"Losing My Religion," an article in the most recent Chronicle of Higher Education, the psuedonymous author relates how he attempted to spin his CV to downplay his religious convictions, out of fear that hiring committees would reject him.
I find his claim that "[his] two years on the market have convinced [him] that, at the application stage, the fear of bigotry is worse than the bigotry itself" a bit dubious. I've seen the hiring process from both sides, and know that the peculiarities of the personalities making up the committee could easily create situations in which a Baptist (or Marxist, or Republican, or feminist, or kickboxer, or vegetarian, or whatnot) would have no chance of hire. By the same token, the same peculiarities could work in the other direction, nearly guaranteeing the applicant an interview. For example, a committee member might think, Look! He wrote a paper on the cultural poetics of Nascar. I love Nascar! Maybe if we interview him, I can pick his brain about it! Or, in the same imaginary example, the committee member might think, Ew, Nascar! My ex-husband liked Nascar. Do we really want a similar oaf around here? Insert the word "Baptist" in the place of "Nascar," and you see how religious bigotry could (and probably does) affect hires.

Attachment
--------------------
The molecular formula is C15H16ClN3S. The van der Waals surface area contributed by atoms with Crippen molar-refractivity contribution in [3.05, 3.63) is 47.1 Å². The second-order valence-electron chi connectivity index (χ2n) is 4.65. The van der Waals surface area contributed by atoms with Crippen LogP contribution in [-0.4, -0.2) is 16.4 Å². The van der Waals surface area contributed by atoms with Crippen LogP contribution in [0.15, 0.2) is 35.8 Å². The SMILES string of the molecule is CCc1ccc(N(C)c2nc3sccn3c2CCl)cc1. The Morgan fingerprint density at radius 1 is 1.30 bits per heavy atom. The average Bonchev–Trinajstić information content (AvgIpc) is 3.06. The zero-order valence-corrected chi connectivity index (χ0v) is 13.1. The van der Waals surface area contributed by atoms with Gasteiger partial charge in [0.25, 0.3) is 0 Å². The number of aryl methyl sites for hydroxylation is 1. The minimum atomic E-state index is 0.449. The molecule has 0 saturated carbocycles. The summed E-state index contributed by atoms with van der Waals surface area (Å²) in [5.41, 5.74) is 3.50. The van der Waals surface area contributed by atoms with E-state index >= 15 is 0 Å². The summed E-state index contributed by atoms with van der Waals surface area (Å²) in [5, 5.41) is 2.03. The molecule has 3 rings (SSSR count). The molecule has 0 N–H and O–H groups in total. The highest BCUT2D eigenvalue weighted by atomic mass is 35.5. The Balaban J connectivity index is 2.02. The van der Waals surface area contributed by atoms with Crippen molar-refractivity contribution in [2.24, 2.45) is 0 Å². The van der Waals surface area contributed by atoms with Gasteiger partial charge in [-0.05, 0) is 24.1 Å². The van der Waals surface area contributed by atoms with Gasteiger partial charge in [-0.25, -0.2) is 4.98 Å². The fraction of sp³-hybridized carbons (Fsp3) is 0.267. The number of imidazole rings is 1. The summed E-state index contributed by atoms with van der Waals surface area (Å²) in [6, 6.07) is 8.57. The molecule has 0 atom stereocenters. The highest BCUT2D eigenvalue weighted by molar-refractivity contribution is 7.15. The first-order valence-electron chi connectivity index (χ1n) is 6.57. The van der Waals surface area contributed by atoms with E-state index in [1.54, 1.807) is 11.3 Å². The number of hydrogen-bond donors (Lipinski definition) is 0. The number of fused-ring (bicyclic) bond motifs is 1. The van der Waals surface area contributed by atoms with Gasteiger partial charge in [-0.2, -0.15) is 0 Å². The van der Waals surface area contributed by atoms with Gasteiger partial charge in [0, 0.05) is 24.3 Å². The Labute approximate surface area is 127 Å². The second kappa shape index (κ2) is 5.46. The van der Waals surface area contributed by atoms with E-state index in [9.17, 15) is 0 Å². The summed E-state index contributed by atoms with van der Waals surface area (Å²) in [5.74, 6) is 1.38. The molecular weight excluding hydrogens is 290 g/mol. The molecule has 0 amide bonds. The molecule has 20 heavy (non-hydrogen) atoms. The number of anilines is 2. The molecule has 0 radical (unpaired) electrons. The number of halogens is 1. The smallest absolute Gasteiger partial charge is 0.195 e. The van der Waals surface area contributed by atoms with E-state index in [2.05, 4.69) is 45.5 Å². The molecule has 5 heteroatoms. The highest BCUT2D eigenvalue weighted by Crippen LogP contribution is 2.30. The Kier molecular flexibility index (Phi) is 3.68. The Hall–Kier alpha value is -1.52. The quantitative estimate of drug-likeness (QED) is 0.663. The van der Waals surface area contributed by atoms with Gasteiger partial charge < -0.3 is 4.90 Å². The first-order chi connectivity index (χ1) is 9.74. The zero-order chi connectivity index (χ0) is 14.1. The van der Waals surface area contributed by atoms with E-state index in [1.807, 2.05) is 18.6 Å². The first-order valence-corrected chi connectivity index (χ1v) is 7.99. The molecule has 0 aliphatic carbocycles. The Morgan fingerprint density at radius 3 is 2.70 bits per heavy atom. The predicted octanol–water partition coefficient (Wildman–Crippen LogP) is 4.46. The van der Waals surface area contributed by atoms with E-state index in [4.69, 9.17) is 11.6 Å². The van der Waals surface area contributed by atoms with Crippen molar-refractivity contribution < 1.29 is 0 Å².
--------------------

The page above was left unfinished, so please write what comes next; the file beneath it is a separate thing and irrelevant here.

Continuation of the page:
Nevertheless, this situation is completely beyond the control of the applicant. Indeed, from year-to-year it can change at an institution as the makeup of the hiring committee changes. As that is the case, better to be straightforward.
The wisdom of the article comes with the line, "At any rate, I couldn't see myself happy at an institution where colleagues secretly or openly believed that religious convictions made someone a less interesting and capable human being." I think that's exactly right. My own strategy was to be myself -- minivan and all. While being oneself might not be prudent in the short-term, in the long-term it leads to a happier career.